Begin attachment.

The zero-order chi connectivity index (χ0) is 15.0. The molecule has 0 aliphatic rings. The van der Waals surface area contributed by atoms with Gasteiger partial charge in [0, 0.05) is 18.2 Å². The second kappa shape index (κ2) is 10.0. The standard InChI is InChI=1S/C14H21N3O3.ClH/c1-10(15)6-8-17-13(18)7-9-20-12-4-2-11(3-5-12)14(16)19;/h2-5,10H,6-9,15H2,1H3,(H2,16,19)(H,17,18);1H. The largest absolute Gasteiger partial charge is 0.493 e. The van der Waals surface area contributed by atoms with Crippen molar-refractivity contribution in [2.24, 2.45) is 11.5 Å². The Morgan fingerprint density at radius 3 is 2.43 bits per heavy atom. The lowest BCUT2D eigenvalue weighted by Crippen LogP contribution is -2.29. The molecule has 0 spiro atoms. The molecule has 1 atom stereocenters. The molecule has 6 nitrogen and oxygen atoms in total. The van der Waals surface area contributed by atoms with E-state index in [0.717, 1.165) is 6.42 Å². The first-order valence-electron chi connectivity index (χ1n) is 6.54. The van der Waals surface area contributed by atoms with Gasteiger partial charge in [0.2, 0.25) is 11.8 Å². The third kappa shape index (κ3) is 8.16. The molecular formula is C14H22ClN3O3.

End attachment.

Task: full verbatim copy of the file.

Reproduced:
The zero-order chi connectivity index (χ0) is 15.0. The molecule has 0 aliphatic rings. The van der Waals surface area contributed by atoms with Gasteiger partial charge in [0, 0.05) is 18.2 Å². The second kappa shape index (κ2) is 10.0. The standard InChI is InChI=1S/C14H21N3O3.ClH/c1-10(15)6-8-17-13(18)7-9-20-12-4-2-11(3-5-12)14(16)19;/h2-5,10H,6-9,15H2,1H3,(H2,16,19)(H,17,18);1H. The largest absolute Gasteiger partial charge is 0.493 e. The van der Waals surface area contributed by atoms with Crippen molar-refractivity contribution in [2.24, 2.45) is 11.5 Å². The Morgan fingerprint density at radius 3 is 2.43 bits per heavy atom. The lowest BCUT2D eigenvalue weighted by Crippen LogP contribution is -2.29. The molecule has 0 spiro atoms. The molecule has 1 atom stereocenters. The molecule has 6 nitrogen and oxygen atoms in total. The van der Waals surface area contributed by atoms with E-state index in [0.717, 1.165) is 6.42 Å². The first-order valence-electron chi connectivity index (χ1n) is 6.54. The van der Waals surface area contributed by atoms with Gasteiger partial charge in [0.2, 0.25) is 11.8 Å². The third kappa shape index (κ3) is 8.16. The molecular formula is C14H22ClN3O3.